Yet another angel spoke about hiding them in the bowels of the earth.  Once again god thought that man would dig and drill the earth dry and discover the powers.

Finally, one angel said, “let’s hide these powers within man himself.  If he finds them there, he will be worthy of their use”.  Finally, a thinking angel, and so it was!  The place that holds what we are looking for is deep within us.

The final question is, why don’t we want what we have?

This could not be simpler to answer.  We do not want what we have because we do not have anything. All there is in this world is as meaningful as the dream is to the person who just woke up!

Think about it, all through life we keep scrapping one thing of value, for the next once we realize the worth is higher.

I remember getting a big wheel.  It was red, shiny and my eyes caught fire just staring at it.  I still remember the thrill of riding it down the street.  The speed and handling were so much better than my measly tricycle that was once the apple of my eye.

The big wheel was it and the tricycle was no longer meaningful to me.

Needless to say our whole lives are like this.  From things, to places and even to people, we constantly keep discovering there is more than what we were clinging onto and this is just in the material world.

Many will not like hearing this, but even our partners and children become meaningless, once we are exposed to the brilliance of our true identity.

By meaningless, I am not, not, not, not, not saying we do not care or love them. Nor am I saying we do not have a duty to them.  What I am saying is that they no longer are our world.

Those of us with families or partners know that we do not stop craving for more once we have them. Then, if they were the answer, the search would be over. But it is not!

Those of us that want what we have use it as a discipline to stop accumulating more in all the areas that will never fill the void.  This is a partial fix.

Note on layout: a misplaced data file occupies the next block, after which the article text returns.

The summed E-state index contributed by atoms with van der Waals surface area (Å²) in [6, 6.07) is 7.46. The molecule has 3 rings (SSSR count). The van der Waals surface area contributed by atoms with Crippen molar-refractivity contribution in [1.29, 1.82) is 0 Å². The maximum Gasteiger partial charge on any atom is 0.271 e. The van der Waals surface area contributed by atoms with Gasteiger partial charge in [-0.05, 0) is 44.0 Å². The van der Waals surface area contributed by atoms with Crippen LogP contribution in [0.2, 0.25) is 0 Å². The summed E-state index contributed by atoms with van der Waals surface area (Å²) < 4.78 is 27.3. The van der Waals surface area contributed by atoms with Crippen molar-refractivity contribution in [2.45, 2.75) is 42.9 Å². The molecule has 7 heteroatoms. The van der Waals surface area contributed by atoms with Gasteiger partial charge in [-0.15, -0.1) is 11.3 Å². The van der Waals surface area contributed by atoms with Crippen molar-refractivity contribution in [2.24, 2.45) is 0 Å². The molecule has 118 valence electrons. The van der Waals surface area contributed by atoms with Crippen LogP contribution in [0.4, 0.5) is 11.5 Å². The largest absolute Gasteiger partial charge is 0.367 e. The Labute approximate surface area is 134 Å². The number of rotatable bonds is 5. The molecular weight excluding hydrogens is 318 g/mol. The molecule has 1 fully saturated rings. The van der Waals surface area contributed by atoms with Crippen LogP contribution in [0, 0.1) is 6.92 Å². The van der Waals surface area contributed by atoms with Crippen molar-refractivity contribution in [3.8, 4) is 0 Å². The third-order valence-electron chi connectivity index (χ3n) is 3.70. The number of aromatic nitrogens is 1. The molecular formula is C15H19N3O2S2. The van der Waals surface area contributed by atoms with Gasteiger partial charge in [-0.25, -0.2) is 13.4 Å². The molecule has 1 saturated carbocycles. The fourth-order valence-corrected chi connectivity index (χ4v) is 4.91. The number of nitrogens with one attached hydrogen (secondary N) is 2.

We must continue to search.  Our work must not cease, but we need to understand our road map is way off.  We are going the wrong way if we are looking outside ourselves. The moment we look in we feel immediate relief and our journey to an everlasting happiness begins.

The world is an illusion that tempts us to jump into her arms only to find that she will not hold us, only toss us around and spit us out.

Dive into ourselves and we will be nesting in the bosom of heaven and from there, we will see everything else is meaningless.



In Chapter 13, verses 8-12 of the Bhagavad Gita, 20 qualities of a supreme human being are listed.  One of these qualities is “Service of the Preceptor”.  Why would serving your teacher be a quality necessary to become enlightened?


Let’s start by looking at what a Guru is.  Guru, in Sanskrit, is the same as teacher in English.  The first part of the word gu means dark and ru means light.  A Guru helps one transform his darkness (ignorance) into light (knowledge of the self).  Guru can be broken down further by saying G. U. R. U.

Ultimately, this is what any Guru worth his weight in gold tells his students. You are “you,” meaning that on a terrestrial level we are all unique.  Each individual has his own distinct nature and is driven by it throughout his life.  Only self effort can stop us from being a slave to our own personality.